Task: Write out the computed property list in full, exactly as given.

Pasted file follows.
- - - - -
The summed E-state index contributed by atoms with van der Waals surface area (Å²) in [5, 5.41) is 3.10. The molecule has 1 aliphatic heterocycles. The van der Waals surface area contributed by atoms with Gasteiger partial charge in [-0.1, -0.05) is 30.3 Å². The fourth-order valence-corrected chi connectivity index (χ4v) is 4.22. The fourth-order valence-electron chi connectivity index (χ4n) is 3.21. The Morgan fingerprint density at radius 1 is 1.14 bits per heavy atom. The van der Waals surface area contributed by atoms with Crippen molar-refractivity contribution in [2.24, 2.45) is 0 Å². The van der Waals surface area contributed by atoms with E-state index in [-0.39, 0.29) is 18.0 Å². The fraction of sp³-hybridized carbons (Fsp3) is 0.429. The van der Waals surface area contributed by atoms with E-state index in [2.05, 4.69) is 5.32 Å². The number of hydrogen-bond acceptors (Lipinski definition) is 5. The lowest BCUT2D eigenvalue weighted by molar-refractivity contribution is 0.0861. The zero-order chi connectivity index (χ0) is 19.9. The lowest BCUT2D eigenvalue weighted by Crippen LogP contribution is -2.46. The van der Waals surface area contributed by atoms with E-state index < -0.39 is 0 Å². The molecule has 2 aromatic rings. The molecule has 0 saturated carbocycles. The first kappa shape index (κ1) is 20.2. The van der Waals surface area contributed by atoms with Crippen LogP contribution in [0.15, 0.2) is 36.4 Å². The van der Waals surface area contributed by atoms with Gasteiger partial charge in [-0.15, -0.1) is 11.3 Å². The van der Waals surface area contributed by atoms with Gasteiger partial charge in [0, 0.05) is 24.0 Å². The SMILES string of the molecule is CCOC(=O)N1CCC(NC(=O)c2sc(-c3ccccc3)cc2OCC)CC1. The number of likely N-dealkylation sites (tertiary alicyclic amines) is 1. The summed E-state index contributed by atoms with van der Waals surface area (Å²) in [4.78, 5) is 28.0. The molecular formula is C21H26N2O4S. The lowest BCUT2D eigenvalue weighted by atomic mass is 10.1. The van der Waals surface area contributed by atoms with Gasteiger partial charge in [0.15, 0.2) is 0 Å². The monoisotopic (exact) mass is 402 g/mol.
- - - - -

The summed E-state index contributed by atoms with van der Waals surface area (Å²) in [5, 5.41) is 3.10. The molecule has 1 aliphatic heterocycles. The van der Waals surface area contributed by atoms with Gasteiger partial charge in [-0.1, -0.05) is 30.3 Å². The fourth-order valence-corrected chi connectivity index (χ4v) is 4.22. The fourth-order valence-electron chi connectivity index (χ4n) is 3.21. The Morgan fingerprint density at radius 1 is 1.14 bits per heavy atom. The van der Waals surface area contributed by atoms with Crippen molar-refractivity contribution in [2.24, 2.45) is 0 Å². The van der Waals surface area contributed by atoms with E-state index in [-0.39, 0.29) is 18.0 Å². The fraction of sp³-hybridized carbons (Fsp3) is 0.429. The van der Waals surface area contributed by atoms with E-state index in [2.05, 4.69) is 5.32 Å². The number of hydrogen-bond acceptors (Lipinski definition) is 5. The lowest BCUT2D eigenvalue weighted by molar-refractivity contribution is 0.0861. The zero-order chi connectivity index (χ0) is 19.9. The lowest BCUT2D eigenvalue weighted by Crippen LogP contribution is -2.46. The van der Waals surface area contributed by atoms with E-state index < -0.39 is 0 Å². The molecule has 2 aromatic rings. The molecule has 0 saturated carbocycles. The first kappa shape index (κ1) is 20.2. The van der Waals surface area contributed by atoms with Crippen LogP contribution in [0.15, 0.2) is 36.4 Å². The van der Waals surface area contributed by atoms with Gasteiger partial charge in [-0.15, -0.1) is 11.3 Å². The van der Waals surface area contributed by atoms with Gasteiger partial charge in [0, 0.05) is 24.0 Å². The SMILES string of the molecule is CCOC(=O)N1CCC(NC(=O)c2sc(-c3ccccc3)cc2OCC)CC1. The number of likely N-dealkylation sites (tertiary alicyclic amines) is 1. The summed E-state index contributed by atoms with van der Waals surface area (Å²) in [4.78, 5) is 28.0. The molecular formula is C21H26N2O4S. The lowest BCUT2D eigenvalue weighted by atomic mass is 10.1. The van der Waals surface area contributed by atoms with Gasteiger partial charge in [0.15, 0.2) is 0 Å². The monoisotopic (exact) mass is 402 g/mol.